Can I Rent With Bad Credit History and No Guarantor?
Not knowing how to rent a property with bad credit can be tough enough, but what do you do if you don’t have a guarantor either? Find out the answer and learn how to rent with bad credit in our guide.
Here in the UK we have a large and varied rental market that accounts for just over 19% of the country’s occupied households. Renting is also arguably the most popular living option for those of us who aren’t in a position to purchase a property. This is because it can offer us opportunities to live independently and find a place to call our own.
If you’ve ever lived in a rented house or flat though, you’ll also know that if you have a bad credit history it can have an influence on whether or not a landlord or letting agent will approve your application. Some landlords may also want you to get a guarantor to cover your rent if you do have poor credit, so what can you do if you’re also unable to get a guarantor?
Here the team at Simple Fast Loans have taken a closer look at what you can do to help secure a tenancy and have explained a bit more about why landlords run checks on their prospective occupants.
Why do landlords run credit checks on tenants?
Much like when you apply for any other form of credit, like a loan or mortgage, the lender – in this case the landlord or letting agent – will want to know that they’ll be paid what they’re owed when the rent is due.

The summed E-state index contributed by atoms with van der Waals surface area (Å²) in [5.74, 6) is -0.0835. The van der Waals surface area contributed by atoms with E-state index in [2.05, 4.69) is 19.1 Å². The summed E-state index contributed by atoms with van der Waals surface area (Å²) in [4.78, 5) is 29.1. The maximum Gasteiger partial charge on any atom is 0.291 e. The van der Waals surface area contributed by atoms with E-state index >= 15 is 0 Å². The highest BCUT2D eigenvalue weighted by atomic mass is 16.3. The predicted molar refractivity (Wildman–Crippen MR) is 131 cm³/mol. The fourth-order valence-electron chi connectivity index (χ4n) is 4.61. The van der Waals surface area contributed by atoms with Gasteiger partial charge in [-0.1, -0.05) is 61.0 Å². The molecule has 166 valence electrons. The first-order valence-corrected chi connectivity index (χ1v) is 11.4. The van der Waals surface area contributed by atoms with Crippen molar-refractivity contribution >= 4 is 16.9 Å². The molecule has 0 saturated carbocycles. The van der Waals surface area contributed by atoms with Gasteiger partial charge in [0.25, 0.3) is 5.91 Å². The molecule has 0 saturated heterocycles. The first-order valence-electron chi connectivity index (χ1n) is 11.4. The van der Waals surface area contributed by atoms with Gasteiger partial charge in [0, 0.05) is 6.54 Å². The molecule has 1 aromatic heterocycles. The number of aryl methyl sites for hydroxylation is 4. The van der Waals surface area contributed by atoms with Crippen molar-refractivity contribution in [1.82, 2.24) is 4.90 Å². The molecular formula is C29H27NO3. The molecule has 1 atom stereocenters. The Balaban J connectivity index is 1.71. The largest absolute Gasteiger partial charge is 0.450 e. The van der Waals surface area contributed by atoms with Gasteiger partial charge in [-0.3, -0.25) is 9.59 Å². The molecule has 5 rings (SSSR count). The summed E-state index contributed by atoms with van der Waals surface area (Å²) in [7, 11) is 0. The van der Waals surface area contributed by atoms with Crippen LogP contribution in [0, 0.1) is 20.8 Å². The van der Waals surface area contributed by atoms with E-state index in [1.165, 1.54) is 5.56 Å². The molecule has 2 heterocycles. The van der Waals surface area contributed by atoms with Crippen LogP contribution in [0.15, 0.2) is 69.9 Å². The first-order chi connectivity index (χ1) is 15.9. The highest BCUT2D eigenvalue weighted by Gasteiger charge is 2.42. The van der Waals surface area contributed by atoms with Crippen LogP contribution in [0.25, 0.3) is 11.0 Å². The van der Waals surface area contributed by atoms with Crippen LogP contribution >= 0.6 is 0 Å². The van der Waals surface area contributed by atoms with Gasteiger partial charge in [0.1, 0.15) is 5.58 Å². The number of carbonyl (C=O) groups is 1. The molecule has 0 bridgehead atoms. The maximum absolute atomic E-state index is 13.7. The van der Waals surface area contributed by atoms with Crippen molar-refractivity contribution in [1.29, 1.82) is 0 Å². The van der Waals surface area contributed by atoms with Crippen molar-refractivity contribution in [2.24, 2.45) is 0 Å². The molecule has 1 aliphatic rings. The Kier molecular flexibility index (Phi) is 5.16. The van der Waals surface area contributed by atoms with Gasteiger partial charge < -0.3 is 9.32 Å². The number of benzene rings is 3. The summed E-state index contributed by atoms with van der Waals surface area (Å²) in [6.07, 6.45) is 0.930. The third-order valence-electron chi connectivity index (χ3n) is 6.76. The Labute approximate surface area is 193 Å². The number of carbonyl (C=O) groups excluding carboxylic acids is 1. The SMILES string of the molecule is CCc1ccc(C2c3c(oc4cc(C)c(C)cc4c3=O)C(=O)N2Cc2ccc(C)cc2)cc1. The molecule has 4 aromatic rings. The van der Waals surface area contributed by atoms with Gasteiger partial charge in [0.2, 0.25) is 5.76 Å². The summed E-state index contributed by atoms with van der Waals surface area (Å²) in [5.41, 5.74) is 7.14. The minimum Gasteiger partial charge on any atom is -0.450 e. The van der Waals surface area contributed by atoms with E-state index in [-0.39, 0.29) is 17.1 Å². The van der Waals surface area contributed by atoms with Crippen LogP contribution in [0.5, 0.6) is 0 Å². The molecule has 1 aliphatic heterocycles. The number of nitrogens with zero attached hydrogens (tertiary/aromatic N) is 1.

In addition, by running a credit check on you, a landlord can find out more about your financial history to essentially work out the level of risk involved in having you as a tenant.
Unlike other lenders though, letting agents and landlords will tend to carry out ‘soft checks’ that don’t negatively impact your credit score. On the most part, the only finer details that they’ll want will be:
- To confirm and verify your identity, which can be done via the electoral roll.
- To see if you have any CCJs (County Court Judgements) or any historical examples of insolvency, which can be accessed from The Register of Judgements, Orders and Fines and the Individual Insolvency Register.
These are again to help assess how trusted you can be as a tenant, as things like CCJs and examples of insolvency will suggest you have bad credit and that you won’t be able to keep up with your rent payments. However, before they can do either of these checks, they’ll need to get your permission in writing.
From the perspective of a landlord, these checks are understandable, as once a property has been let a tenant can’t be evicted at the drop of a hat. There are many legal obligations in place that mean landlords have to give a written notice of eviction and potentially even gain a court order to remove a tenant.
So if someone was unable to pay his or her rent across the eviction process, it’s essentially lost income for the landlord.